Perineural fibrosis involving ilioinguinal, iliohypogastric, and genital nerves. GN1 indicates genital nerve; GN2, tissue resembling genital nerve but histologically verified as fibroconnective tissue; IHN, iliohypogastric nerve; and IIN, ilioinguinal nerve.
Nerve entrapment by staples (A) and sutures (B).
Nerve entrapment by a mesh plug.
Neuroma formation (arrows) at the proximal cut end of a nerve (A) and as a lesion in continuity (B).
Illustration of the groin nerves.
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Amid PK. A 1-Stage Surgical Treatment for Postherniorrhaphy Neuropathic Pain: Triple Neurectomy and Proximal End Implantation Without Mobilization of the Cord. Arch Surg. 2002;137(1):100–104. doi:10.1001/archsurg.137.1.100
The recommended surgical treatment for chronic neuropathic pain after herniorrhaphy has been a 2-stage operation including: (1) ilioinguinal and iliohypogastric neurectomies through an inguinal approach and (2) genital nerve neurectomy through a flank approach.
A 1-stage surgical procedure resecting all 3 nerves from an anterior approach avoids a second operation through the flank and successfully treats chronic neuralgia.
A private practice dedicated to abdominal wall hernia surgery in general community hospitals.
Between 1995 and 2001, 49 patients underwent triple neurectomies with proximal end implantation to treat chronic postherniorrhaphy neuralgia.
Triple neurectomy of the ilioinguinal, iliohypogastric, and genital nerves performed under local anesthesia with implantation of their proximal ends and without mobilization of the spermatic cord.
Two patients (4%) reported no improvement. Eighty percent of patients recovered completely, and 16% had transient insignificant pain with no functional impairment. These results are comparable to the results of the 2-stage operation.
Simultaneous neurectomy of the ilioinguinal, iliohypogastric, and genital nerves without mobilization of the spermatic cord is an effective 1-stage procedure to treat postherniorrhaphy neuralgia. It is performed under local anesthesia and avoids testicular complications. Proximal end implantation of the nerves prevents adherence of the cut ends to the aponeurotic structure of the groin, which can result in recurrence of the pain.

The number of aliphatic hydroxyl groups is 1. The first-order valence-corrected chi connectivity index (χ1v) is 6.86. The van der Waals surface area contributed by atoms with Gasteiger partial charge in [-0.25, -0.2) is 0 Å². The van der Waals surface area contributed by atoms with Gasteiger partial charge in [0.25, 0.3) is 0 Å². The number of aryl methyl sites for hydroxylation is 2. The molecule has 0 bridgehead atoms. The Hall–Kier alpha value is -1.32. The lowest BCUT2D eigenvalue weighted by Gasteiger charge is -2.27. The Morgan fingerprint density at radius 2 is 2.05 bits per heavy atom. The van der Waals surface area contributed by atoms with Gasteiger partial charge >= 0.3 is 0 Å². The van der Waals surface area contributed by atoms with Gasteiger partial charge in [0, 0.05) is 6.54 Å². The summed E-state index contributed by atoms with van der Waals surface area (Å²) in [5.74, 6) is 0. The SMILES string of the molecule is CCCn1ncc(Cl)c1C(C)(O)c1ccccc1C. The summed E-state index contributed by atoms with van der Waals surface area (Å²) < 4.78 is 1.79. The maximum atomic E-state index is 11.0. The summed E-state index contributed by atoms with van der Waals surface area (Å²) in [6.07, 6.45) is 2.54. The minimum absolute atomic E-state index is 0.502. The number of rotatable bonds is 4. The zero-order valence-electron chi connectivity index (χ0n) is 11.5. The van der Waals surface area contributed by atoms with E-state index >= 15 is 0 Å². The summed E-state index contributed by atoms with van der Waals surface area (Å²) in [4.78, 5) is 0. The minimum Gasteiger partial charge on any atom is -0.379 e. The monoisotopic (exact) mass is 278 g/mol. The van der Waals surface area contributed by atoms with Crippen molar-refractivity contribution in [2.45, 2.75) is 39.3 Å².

PROLONGED PAIN (neuralgia) and burning sensation (paresthesia) in the inguinal region after inguinal hernia repair are potentially incapacitating complications that represent a substantial diagnostic and therapeutic challenge. According to Starling et al1 and the number of calls and referrals to the Lichtenstein Hernia Institute, Los Angeles, Calif, the incidence of chronic neuralgia after herniorrhaphy is probably understated. Chronic neuralgia is easily distinguished from normal postoperative pain. The latter occurs immediately after surgery, is easily treated with analgesics, and gradually subsides as the wound heals. Chronic neuralgia, however, is an often debilitating pain that includes paresthesia, hypoesthesia, and dysesthesia. Many patients with this complication also have other problems, such as mood swings, depression, or long-term drug dependency, and often are unable to return to work.
Resection of the ilioinguinal, iliohypogastric, and genital nerves is an established procedure for permanent elimination of postherniorrhaphy neuralgia.1-3 The recommended treatment has been a 2-stage operation: resection of the ilioinguinal and iliohypogastric nerves through an inguinal approach, then resection of the genital nerve through a flank approach.2 This article presents a 1-stage operation performed under local anesthesia and without mobilization of the spermatic cord for the treatment of postherniorrhaphy pain complex.
The inguinal region, which includes the inguinal canal, spermatic cord, skin of the groin, hemiscrotum, labium majus, and the upper medial aspect of the thigh (Scarpa triangle), receives sensory innervation from the 12th thoracic nerve and the ventral branches of the first and second lumbar spinal nerves through the ilioinguinal, iliohypogastric, and genital branches of the genitofemoral nerves. The ilioinguinal nerve arises from the 12th thoracic and first lumbar nerves. It enters the groin through the transversus abdominis muscle medial to the anterosuperior iliac spine, follows the spermatic cord just below to the external oblique aponeurosis, lies over the ventral surface of the cremasteric sheath, and exits the external ring to supply sensory innervation to the inguinal region, root of the penis, hemiscrotum, labium majus, and the Scarpa triangle. In approximately 35% of cases, the ilioinguinal nerve travels within the cremasteric muscle.4